TSA agent charged for false threats; Hawaii's molasses spill endanger sea life; George Zimmerman arrested after domestic dispute
Congress on Tuesday bestowed its highest civilian honor on the four African American girls killed in a 1963 church bombing in Birmingham. Addie Mae Collins, Carole Robertson and Cynthia Wesley, all 14, and Denise McNair, 11, were killed during Sunday services on Sept. 15, 1963, at 16th Street Baptist Church. Their senseless deaths “awakened the slumbering consciousness of America and galvanized the civil rights movement,” Alabama Rep. Terri Sewell said at the Congressional Gold Medal ceremony at the U.S. Capitol. “Fifty years later, we finally honor their life and legacy. Justice delayed but not denied,” Sewell said.
A Phoenix man is recovering after his legs and pelvis were crushed by a 30-ton boulder during a rock slide in northern Arizona. Investigators said the victim was trying to move another boulder that had fallen onto Mount Elden Lookout Road, which is about three miles up from the bottom of the mountain. An ambulance and fire truck were not able to get to the location because of poor road conditions. Rescuers used a four-wheel drive vehicle to reach the area. The victim was then driven out and transferred to a waiting ambulance. The Coconino National Forest has closed Elden Lookout Road and may be temporarily closing other trails and areas affected by the recent soaking rains.
Additional police officers were patrolling Los Angeles International Airport and two other airports Wednesday after a former Transportation Security Administration (TSA) employee was accused of making a false threat against LAX, authorities said. The beefed-up patrols were also a precaution on the anniversary of the Sept. 11, 2001, terror attacks, police said. Increased security was also implement at two other airports—LA/Ontario International Airport in Ontario, Calif., and Van Nuys Airport in Van Nuys, police said. Nna Alpha Onuoha, a former TSA employee, was in a federal court in Los Angeles on Wednesday afternoon waiting to make his initial appearance on a count of making a false threat and a count of making threats against interstate commerce, said Thom Mrozek, a spokesman for the U.S. Attorney’s Office. The two charges together carry a maximum sentence of 15 years in prison, he said.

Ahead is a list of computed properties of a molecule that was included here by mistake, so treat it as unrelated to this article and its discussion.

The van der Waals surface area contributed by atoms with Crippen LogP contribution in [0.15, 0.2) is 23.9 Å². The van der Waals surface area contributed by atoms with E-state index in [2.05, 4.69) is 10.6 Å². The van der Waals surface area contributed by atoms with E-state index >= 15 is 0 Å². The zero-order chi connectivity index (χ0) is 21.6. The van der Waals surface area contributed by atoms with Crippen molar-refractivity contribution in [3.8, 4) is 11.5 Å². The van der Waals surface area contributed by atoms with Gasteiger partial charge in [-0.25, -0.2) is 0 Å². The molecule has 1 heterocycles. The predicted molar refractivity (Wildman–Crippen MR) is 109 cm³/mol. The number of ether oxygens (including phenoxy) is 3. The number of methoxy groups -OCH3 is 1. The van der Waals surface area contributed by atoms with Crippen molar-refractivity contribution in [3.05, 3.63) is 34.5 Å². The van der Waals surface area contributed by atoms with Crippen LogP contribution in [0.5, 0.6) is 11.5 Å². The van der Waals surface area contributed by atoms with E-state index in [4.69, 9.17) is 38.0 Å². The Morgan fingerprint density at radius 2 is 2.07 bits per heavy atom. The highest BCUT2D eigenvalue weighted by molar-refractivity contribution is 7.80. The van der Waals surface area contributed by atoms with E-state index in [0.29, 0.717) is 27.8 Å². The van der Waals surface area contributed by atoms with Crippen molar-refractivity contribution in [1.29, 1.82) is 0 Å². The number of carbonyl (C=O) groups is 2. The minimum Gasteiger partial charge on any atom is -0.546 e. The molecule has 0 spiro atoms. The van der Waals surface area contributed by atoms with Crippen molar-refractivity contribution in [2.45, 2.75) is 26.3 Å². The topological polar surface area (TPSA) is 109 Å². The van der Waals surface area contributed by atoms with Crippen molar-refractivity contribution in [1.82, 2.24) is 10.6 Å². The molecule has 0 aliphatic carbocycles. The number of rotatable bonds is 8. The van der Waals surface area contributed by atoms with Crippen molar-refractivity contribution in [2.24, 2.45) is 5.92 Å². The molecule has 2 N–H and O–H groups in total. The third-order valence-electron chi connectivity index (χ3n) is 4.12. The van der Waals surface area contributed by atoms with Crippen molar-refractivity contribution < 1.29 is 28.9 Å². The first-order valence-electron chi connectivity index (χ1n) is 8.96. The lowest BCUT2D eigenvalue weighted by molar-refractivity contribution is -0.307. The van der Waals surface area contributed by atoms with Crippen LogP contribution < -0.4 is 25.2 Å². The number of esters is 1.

An entire community cut off, firefighters huddled on the side of a mountain after water swept their truck away, and rescue helicopters grounded. This was the scene facing authorities Thursday in Boulder County, Colo., in the wake of what Sheriff Joe Pelle called a “devastating storm” that dumped more than half a foot of rain on the region during a 19-hour period. Widespread flash flooding washed out roads, pushed dams to their limits and beyond and killed at least three people along Colorado’s Rocky Mountain range, from Boulder south to Colorado Springs. Lyons, a small town of 2,000 near the foothills of the Rocky Mountains, was cut off by what city officials described as a “500-year” flood (something has a 0.2 chance of occurring in any given year). They took to Facebook to urge residents to prepare for up to three days on their own.